If you’re tired of being cooped up at home, and you’re looking for new activities to do during the weekend, look no further. Here, we’ve rounded up some of the most exciting things that you can do with your loved ones for your next outing.
Acclaimed Scotch whisky label Chivas Regal is putting on a two-week creative pop-up over at Tyrwhitt Road in Jalan Besar to celebrate a sleek new elongated design for its flagship blend, Chivas 12 (which happens to also be the label’s biggest redesign in its 112-year history).
Titled I Rise, We Rise, the pop-up takes place as a creative takeover of stalwart coffee bar Chye Seng Huat Hardware with a Chivas pop-up cocktail bar on-site. Here, you’ll get to enjoy event-exclusive cocktails specially concocted by all-female guest bartenders – Desiree Jane from Sago House, Hazel Long from Junior The Pocket Bar, Juan Yijun from No Sleep Club — a nod to Singapore’s trailblazing women bartenders, and inspired by K-pop superstar Lisa who is Chivas’ new Asia brand ambassador, of course.
Alongside the bar, the line-up bridges physical and digital experiences and includes new NFT art releases, panel talks, digital gamification experiences to be played in real life, DJ and dance battles, and Chivas whisky tasting sessions. The NFT showcase is curated by creative collective Ctrl:Unit, and it’ll be debuting new works by some of the most forward-thinking artists in the NFT scene here, including Mojoko (pictured), Kristal Melson, O$P$, Jonathan Liu and 3D art specialist Aundraj Jude. There’ll also be a series of talks focusing on all aspects of NFT culture – good for everyone from complete beginners to hardcore collectors.
Check out the full line-up of events here.
May 6 to May 18, noon to 10pm, at 150 Tyrhwitt Rd
In celebration of this special day, social club Crane will be hosting a unique pop-up event featuring artists and solo-entrepreneurs who are all single mothers.
Housed under Crane’s Arab Street space and in tandem with the Lion City Divorcees Club, the entire event aims to support single mums and destigmatise non-traditional parenting. Aside from the spread of goodies that we can buy for our mothers, there will be a stand up comedy set, tarot card reading, craft workshops and vintage photography for you and your mum to enjoy.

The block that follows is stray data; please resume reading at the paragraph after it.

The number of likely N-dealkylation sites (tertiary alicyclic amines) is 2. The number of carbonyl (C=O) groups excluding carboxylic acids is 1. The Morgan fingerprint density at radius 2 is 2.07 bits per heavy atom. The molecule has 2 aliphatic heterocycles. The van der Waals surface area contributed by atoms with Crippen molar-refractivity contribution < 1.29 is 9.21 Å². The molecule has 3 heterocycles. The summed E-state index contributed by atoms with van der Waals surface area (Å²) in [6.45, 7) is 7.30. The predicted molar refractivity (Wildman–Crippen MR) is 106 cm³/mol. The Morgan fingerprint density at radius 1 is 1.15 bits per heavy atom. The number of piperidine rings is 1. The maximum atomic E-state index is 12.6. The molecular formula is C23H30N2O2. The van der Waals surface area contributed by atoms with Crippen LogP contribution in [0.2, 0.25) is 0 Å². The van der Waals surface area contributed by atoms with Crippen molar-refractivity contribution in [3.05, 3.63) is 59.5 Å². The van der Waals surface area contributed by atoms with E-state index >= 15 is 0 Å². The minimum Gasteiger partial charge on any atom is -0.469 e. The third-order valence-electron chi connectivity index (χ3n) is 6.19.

May 8, 12 to 6pm, at Crane Arab Street, 148 Arab St
This comedy legend needs no introduction and his knee-slapping jokes bear repeating. Kumar pulls out all the stops in this 90-minute show that will only feature his best jokes from the 90s to the present.
Following an exceptional sold out season last year, this special set is slated to be a big hit as it also marks the last time that Kumar will be performing these jokes. Scoop tickets up now before it’s too late and be prepared to howl and cackle uncontrollably.
Get your tickets here.
Till May 15, Sands Theatre, 4 Bayfront Ave, B1
How does climate change affect Singapore and our neighbours? Three multimedia artists joined forces to answer this question in this exhibition by the National Museum of Singapore and the Maybank Foundation.
Artist trio DASSAD merged telecommunication gadgets of the past, present and future onto a dystopian shore landscape of consumer products surrounded by rising sea water.
Multi-disciplinary artist Robert Zhao took towards panoramic views of lush forests and the wildlife inhabiting them to showcase the underappreciated contributions of secondary forests in the fight against climate change.
Last but not least, illustrator Ong Wei Ting created an animation that focuses on learning from humanity’s past mistakes and to take the necessary steps towards sustainability – no matter how small the actions might be.